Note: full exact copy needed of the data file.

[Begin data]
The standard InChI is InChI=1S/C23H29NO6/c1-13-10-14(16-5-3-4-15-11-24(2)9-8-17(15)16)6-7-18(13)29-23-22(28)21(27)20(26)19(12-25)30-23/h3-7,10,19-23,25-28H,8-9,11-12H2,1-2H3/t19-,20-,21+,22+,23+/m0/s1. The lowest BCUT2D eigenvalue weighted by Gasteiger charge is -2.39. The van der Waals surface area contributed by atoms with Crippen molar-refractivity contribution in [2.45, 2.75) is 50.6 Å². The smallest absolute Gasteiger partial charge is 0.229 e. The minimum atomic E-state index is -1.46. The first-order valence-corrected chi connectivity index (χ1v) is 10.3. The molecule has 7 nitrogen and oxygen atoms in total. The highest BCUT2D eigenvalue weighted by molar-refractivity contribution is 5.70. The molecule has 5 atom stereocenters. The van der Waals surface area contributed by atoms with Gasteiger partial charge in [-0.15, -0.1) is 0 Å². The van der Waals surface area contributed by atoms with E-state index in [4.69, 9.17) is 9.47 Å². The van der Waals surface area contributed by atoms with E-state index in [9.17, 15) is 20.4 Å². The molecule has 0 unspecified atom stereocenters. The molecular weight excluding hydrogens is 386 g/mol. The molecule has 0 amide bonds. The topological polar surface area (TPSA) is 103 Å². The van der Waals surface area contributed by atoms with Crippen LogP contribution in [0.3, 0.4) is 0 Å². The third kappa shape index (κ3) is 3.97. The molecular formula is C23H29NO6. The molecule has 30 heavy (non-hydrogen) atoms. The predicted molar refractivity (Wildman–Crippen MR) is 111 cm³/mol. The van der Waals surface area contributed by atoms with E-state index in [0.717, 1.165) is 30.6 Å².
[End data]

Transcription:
The standard InChI is InChI=1S/C23H29NO6/c1-13-10-14(16-5-3-4-15-11-24(2)9-8-17(15)16)6-7-18(13)29-23-22(28)21(27)20(26)19(12-25)30-23/h3-7,10,19-23,25-28H,8-9,11-12H2,1-2H3/t19-,20-,21+,22+,23+/m0/s1. The lowest BCUT2D eigenvalue weighted by Gasteiger charge is -2.39. The van der Waals surface area contributed by atoms with Crippen molar-refractivity contribution in [2.45, 2.75) is 50.6 Å². The smallest absolute Gasteiger partial charge is 0.229 e. The minimum atomic E-state index is -1.46. The first-order valence-corrected chi connectivity index (χ1v) is 10.3. The molecule has 7 nitrogen and oxygen atoms in total. The highest BCUT2D eigenvalue weighted by molar-refractivity contribution is 5.70. The molecule has 5 atom stereocenters. The van der Waals surface area contributed by atoms with Gasteiger partial charge in [-0.15, -0.1) is 0 Å². The van der Waals surface area contributed by atoms with E-state index in [4.69, 9.17) is 9.47 Å². The van der Waals surface area contributed by atoms with E-state index in [9.17, 15) is 20.4 Å². The molecule has 0 unspecified atom stereocenters. The molecular weight excluding hydrogens is 386 g/mol. The molecule has 0 amide bonds. The topological polar surface area (TPSA) is 103 Å². The van der Waals surface area contributed by atoms with Crippen LogP contribution in [0.3, 0.4) is 0 Å². The third kappa shape index (κ3) is 3.97. The molecular formula is C23H29NO6. The molecule has 30 heavy (non-hydrogen) atoms. The predicted molar refractivity (Wildman–Crippen MR) is 111 cm³/mol. The van der Waals surface area contributed by atoms with E-state index in [0.717, 1.165) is 30.6 Å².